Junction 19 of the M1 and the A45 and A46 Tollbar End junction are going to be upgraded.
Two major road schemes to upgrade key junctions on routes in the Midlands have been given the go-ahead today (18 July 2013) by the Roads Minister Stephen Hammond, after successfully completing the final stages of the planning process.
Improvements to the M1 junction 19 (A14) Catthorpe interchange near Rugby and A45 and A46 Tollbar End junction near Coventry which are both used by over 90,000 vehicles each day, can now move to the next stage of development. This means that the Highways Agency can now continue to work with contractors on progressing and completing detailed project designs for both schemes, with construction work due to start between January and March 2014.
Roads Minister Stephen Hammond said:
It is great that we have been able to give the green-light for both of these important interchanges and they can now move a step closer towards construction.
These improvements are vital for the economy, but most importantly for motorists in the Midlands, in reducing congestion levels and making journey times quicker in and around these 2 busy junctions.
Today’s (18 July 2013) decision to progress both schemes is the result of the Department for Transport and the Department for Communities and Local Government accepting the planning and environmental recommendations made by independent inspectors. The reports outlining the recommendations for the M1 J19 (A14) Catthorpe interchange and the A45 and A46 Tollbar End junction can be found on the Department for Transport’s website.
Notes to editors
M1 J19 Catthorpe Interchange decision:
A local public inquiry was held on nine sitting days between 5 March 2013 and 15 March 2013, before Diane Lewis, BA(Hons) MCD, MA, LLM, MRTPI, an independent inspector appointed by the Secretaries of State for Transport and for Planning.
A decision on published draft orders under the Highways Act 1980 is taken jointly by the Secretary of State for Transport and the Secretary of State for Communities and Local Government – who is responsible for planning.
The Secretaries of State have accepted the inspector’s recommendations in her report of the local inquiry.
The junction between the M1, M6 and A14 is important for north/south and east/west traffic movements across the UK. The M6 and A14 route is also part of the Ireland UK Benelux Trans-European network. Around 142,000 vehicles use this junction every day.
Junction 19 is located some 7 kilometres to the north east of Rugby and 23 kilometres east of Coventry and the key objectives of the published scheme are to reduce congestion and improve journey reliability, improve road safety and conditions for vulnerable users and separate local traffic from long distance traffic.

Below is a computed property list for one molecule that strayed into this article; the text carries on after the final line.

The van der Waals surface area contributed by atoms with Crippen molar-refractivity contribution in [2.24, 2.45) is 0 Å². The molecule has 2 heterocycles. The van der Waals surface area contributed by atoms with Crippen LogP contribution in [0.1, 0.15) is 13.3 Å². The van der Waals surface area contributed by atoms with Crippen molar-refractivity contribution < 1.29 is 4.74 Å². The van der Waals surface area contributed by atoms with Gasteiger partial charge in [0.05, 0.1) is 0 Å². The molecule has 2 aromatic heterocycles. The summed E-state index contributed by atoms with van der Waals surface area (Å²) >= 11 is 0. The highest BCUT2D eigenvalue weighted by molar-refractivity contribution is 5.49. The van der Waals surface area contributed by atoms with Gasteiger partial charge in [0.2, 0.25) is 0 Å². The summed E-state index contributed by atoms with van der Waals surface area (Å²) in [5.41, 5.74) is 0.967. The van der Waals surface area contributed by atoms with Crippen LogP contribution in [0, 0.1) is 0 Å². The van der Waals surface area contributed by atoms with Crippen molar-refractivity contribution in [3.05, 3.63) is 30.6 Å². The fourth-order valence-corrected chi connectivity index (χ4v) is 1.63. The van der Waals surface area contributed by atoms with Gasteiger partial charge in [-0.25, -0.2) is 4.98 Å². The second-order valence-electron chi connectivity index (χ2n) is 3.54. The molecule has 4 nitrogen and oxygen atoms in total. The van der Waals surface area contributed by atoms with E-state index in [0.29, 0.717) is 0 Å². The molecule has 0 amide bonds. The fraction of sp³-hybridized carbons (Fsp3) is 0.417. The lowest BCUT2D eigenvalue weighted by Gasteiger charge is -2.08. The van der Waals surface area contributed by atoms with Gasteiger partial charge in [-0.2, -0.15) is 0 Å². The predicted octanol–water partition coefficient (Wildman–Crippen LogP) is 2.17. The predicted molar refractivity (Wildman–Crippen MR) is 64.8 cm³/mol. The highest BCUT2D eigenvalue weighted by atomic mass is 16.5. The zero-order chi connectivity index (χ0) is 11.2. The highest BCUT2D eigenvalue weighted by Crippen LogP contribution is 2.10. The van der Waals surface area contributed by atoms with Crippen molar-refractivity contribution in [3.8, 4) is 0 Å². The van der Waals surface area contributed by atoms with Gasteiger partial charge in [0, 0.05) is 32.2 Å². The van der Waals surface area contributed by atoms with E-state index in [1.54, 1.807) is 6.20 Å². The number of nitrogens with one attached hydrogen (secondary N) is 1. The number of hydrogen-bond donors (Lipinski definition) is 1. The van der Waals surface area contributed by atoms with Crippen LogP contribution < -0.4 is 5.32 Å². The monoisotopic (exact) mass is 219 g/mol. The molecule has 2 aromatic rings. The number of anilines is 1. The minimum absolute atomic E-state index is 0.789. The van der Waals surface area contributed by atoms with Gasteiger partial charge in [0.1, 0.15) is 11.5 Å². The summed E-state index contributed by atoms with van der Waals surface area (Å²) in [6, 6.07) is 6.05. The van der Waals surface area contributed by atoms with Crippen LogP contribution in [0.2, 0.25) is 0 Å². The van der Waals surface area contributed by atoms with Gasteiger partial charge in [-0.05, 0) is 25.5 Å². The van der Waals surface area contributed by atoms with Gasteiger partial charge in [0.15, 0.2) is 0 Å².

The improvements will provide free-flow links for the major turning movements at Junction 19, whilst retaining the M1 on its current alignment allowing free-flow traffic to pass between the M6 and A14. It will also include a three-level interchange involving the construction of 6 new bridges and the demolition of 2 existing bridges.
As part of the improvement, the local road network will be improved by a new link between Rugby Road and Shawell Lane north of the M6; a local route under the junction between Swinford and Catthorpe; and improvements to Shawell Lane between Catthorpe Road and the M6.
A45 and A46 Tollbar End junction improvement decision:
The Tollbar End roundabout is an important junction on the UK strategic road network, south of Coventry.
The junction provides movement between the M40, M42, M45, M6, M1 and M69 motorways, and provides a link for vehicles between London and the Midlands. The junction also facilitates the movement of local traffic, in particular to Coventry airport and nearby businesses and industries.
The scheme offers significant improvements to both strategic and local traffic, as it would increase the capacity of the A45 and A46 Tollbar End Roundabout, enabling traffic to flow more easily through the junction, reducing rat running in southern Coventry.
Around 90,000 vehicles use the A45 and A46 Tollbar End roundabout every day – a significantly greater number than the existing junction’s design capacity. The resulting congestion means that motorists are enduring large queues going onto Tollbar End roundabout and subsequent long delays.
A local inquiry was held between 26 January 2010 and 3 February 2010 on four sitting days before Mr J P Watson, BSc, FCIHT,MICE, MCMI, an independent inspector appointed by the Secretaries of State for Transport and for Planning.
The Secretaries of State published an interim decision letter on 9 April 2013 that stated that they were “minded-to” accept in principle the Inspector’s recommendation. However, since the close of the 2010 inquiry, a number of changes were proposed to the published scheme and the economic and environmental evidence published in 2009 needed to be updated.
A public consultation was carried out on these changes between 3 May 2013 and 3 June 2013. A total of some 3400 leaflets were distributed to properties within a 300 metre band of the proposed scheme, to statutory bodies, objectors and other stakeholders and interested parties. Seventeen responses were received to the consultation.
Plans showing the proposed modifications together with a revised ‘Traffic forecasting report’, ‘Economic assessment report’ and ‘Environmental update report’ were placed on deposit locally. The information and documentation was also available on-line.
Today’s (18 July 2013) decision follows acceptance of the 2010 inquiry inspector’s recommendation and consideration of the responses to the consultation exercises on the proposed changes. The decision letter and the inspector’s report are available on the DfT’s website.
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